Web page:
As of Friday, the S&P 500 is on the second-longest bull market run in history, surpassing the 1949-1956 bull market that lasted 2,607 days. The longest bull market in history ran between 1987 and 2000, lasting nearly 4,500 days.
After months of volatility and challenges on the horizon, can the bulls keep running?
In the pro-bull column, we have a few major points to consider:
Bull markets don’t just die of old age. History shows us that bull markets ended because of a variety of shocks like oil price spikes, recessions, bursting asset bubbles, geopolitical issues, and extreme leveraging. While the past doesn’t predict the future, we should evaluate threats to market performance instead of worrying about birthdays.
Economic indicators support growth. Recessions have accompanied or presaged many previous bear markets. Currently, economic indicators like a growing job market, low gas prices, and a healthy housing market point to sustainable—though moderate—economic growth. Even when recession risks are higher this year, most economists don’t see an economic downturn in the short-term future.
We have experienced healthy pullbacks. One of the markers of a bull market top is elevated investor optimism and unsustainably high stock valuations. Since the last S&P 500 market high in May of 2015, markets have retrenched several times as investors have taken stock of global risks to growth. We haven’t seen the irrational exuberance that often foreshadows a bear market turn.
In the pro-bear column, we also have some points to weigh in our thinking:
Threats to economic growth from China and Europe may prove too much for markets. We don’t know that we have seen the worst out of China, and a hard landing of the world’s second-largest economy would send ripples throughout the global economy that could threaten markets. Europe is grappling with political, economic, and security issues that could threaten the EU.
The Federal Reserve may bungle monetary policy. The Fed is performing a very delicate dance to bring interest rates closer to historic levels. Raise rates too fast and the economy could stumble; raise them too slowly and the Fed could leave itself unable to fight off another economic slowdown. A monetary policy misstep could trigger a market downturn.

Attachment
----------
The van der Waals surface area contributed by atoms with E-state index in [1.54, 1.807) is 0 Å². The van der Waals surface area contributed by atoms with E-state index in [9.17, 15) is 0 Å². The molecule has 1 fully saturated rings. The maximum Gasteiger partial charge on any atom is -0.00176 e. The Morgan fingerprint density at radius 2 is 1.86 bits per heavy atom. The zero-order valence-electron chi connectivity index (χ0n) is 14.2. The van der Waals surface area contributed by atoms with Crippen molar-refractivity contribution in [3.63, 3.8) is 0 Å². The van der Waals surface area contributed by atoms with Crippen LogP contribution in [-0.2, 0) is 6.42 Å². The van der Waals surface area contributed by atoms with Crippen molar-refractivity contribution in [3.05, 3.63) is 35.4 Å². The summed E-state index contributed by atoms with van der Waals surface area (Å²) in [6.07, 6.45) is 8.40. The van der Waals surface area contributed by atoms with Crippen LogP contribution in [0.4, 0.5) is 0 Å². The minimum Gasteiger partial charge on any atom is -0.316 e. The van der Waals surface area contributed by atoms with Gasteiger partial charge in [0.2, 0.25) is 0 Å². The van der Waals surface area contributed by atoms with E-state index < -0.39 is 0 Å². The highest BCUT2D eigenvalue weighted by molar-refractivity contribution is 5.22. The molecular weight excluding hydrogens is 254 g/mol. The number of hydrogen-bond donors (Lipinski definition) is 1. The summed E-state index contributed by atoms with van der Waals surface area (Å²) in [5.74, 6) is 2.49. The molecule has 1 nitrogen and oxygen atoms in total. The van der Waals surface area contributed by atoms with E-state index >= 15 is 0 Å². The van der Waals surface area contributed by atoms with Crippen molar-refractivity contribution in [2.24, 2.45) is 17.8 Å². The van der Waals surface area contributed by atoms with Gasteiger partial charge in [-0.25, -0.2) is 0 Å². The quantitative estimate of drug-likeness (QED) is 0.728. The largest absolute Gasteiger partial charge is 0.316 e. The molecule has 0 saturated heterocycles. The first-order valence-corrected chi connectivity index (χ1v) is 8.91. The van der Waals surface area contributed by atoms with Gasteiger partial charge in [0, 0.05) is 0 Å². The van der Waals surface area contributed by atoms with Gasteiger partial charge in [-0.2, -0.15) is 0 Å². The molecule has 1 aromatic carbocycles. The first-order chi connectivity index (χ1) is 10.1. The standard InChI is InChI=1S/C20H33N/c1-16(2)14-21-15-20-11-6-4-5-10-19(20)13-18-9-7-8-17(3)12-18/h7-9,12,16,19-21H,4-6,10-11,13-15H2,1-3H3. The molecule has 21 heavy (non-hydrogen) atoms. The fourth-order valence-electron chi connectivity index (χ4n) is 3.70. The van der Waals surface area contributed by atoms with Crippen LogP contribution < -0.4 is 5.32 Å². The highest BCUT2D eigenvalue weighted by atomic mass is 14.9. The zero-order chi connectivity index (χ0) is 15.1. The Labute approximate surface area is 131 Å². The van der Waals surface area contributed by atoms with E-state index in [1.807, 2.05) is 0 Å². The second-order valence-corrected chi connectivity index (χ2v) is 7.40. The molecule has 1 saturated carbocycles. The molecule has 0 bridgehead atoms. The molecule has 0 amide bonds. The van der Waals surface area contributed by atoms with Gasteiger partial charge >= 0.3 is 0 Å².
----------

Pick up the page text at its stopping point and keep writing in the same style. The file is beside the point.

Corporate profits may continue to fall. U.S. companies are struggling to find growth amid challenging global conditions; earnings declined year-over-year for the fifth quarter in a row last quarter, and continued weakness could cause investors to become bearish about U.S. stocks.
The simple truth is that no one can predict market tops or bottoms; plenty of people say they can, but it’s all a matter of educated (or uneducated) guesswork. Instead of trying to call markets, what we do is take a look at overall domestic and international fundamentals and create portfolio strategies that align with our clients’ overall goals. We can assume that the current bull market will come to an end someday; to reach the #1 spot it would have to continue through 2021, and that’s a pretty big stretch. Rather than worrying about when the end might come, we’ll adjust portfolio strategies as needed and prudently position our clients for risk.
If you have any questions about market strategies for volatile times, please give our office a call. We’d be happy to speak to you.
Monday: PMI Manufacturing Index, ISM Mfg. Index, Construction Spending
Tuesday: Motor Vehicle Sales
Wednesday: ADP Employment Report, International Trade, Productivity and Costs, Factory Orders, ISM Non-Mfg. Index, EIA Petroleum Status Report
Thursday: Jobless Claims
Friday: Employment Situation
Durable goods orders rise. March orders for long-lasting factory goods like airplanes, appliances, and electronics rebounded but grew less than expected, indicating the manufacturing slump isn’t over.
Economy grew 0.5% in first quarter. Gross Domestic Product (GDP), the primary measure of overall economic growth, grew just 0.5% on an inflation-adjusted basis, showing that the economy slowed after the fourth quarter of 2015. GDP growth estimates will be adjusted as new data arrives.
Consumer sentiment falls in April. One measure of consumer sentiment shows that Americans were less optimistic about their financial prospects last month. Falling sentiment could mean less consumer spending this quarter.
Federal Reserve holds interest rates steady. The Fed’s Open Market Committee voted to keep rates where they are out of concern about slowing economic growth. Though rates could increase this summer, some think that the Fed will wait until December to hike.